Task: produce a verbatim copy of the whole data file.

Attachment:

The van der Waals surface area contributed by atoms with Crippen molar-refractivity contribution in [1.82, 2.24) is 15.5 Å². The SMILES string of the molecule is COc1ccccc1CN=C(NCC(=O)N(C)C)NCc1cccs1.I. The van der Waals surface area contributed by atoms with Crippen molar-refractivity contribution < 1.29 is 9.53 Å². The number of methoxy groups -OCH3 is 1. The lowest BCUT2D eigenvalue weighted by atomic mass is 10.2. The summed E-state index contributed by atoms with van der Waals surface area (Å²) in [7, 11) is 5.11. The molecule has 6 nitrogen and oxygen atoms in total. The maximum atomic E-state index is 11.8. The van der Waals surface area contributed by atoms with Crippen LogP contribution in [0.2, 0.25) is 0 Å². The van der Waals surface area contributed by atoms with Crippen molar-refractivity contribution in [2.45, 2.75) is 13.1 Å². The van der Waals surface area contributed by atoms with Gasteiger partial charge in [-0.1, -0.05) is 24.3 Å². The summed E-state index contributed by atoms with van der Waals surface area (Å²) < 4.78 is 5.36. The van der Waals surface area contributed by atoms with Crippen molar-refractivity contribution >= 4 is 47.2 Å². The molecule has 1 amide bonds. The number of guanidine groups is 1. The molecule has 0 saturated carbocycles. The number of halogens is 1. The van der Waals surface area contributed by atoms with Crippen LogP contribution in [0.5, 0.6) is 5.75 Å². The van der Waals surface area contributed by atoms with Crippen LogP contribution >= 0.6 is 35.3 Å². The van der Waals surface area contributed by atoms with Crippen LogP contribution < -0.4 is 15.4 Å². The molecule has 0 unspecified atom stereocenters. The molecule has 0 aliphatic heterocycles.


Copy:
The van der Waals surface area contributed by atoms with Crippen molar-refractivity contribution in [1.82, 2.24) is 15.5 Å². The SMILES string of the molecule is COc1ccccc1CN=C(NCC(=O)N(C)C)NCc1cccs1.I. The van der Waals surface area contributed by atoms with Crippen molar-refractivity contribution < 1.29 is 9.53 Å². The number of methoxy groups -OCH3 is 1. The lowest BCUT2D eigenvalue weighted by atomic mass is 10.2. The summed E-state index contributed by atoms with van der Waals surface area (Å²) in [7, 11) is 5.11. The molecule has 6 nitrogen and oxygen atoms in total. The maximum atomic E-state index is 11.8. The van der Waals surface area contributed by atoms with Crippen LogP contribution in [0.2, 0.25) is 0 Å². The van der Waals surface area contributed by atoms with Crippen molar-refractivity contribution in [2.45, 2.75) is 13.1 Å². The van der Waals surface area contributed by atoms with Gasteiger partial charge in [-0.1, -0.05) is 24.3 Å². The summed E-state index contributed by atoms with van der Waals surface area (Å²) < 4.78 is 5.36. The van der Waals surface area contributed by atoms with Crippen molar-refractivity contribution >= 4 is 47.2 Å². The molecule has 1 amide bonds. The number of guanidine groups is 1. The molecule has 0 saturated carbocycles. The number of halogens is 1. The van der Waals surface area contributed by atoms with Crippen LogP contribution in [0.5, 0.6) is 5.75 Å². The van der Waals surface area contributed by atoms with Crippen LogP contribution >= 0.6 is 35.3 Å². The van der Waals surface area contributed by atoms with Crippen LogP contribution < -0.4 is 15.4 Å². The molecule has 0 unspecified atom stereocenters. The molecule has 0 aliphatic heterocycles.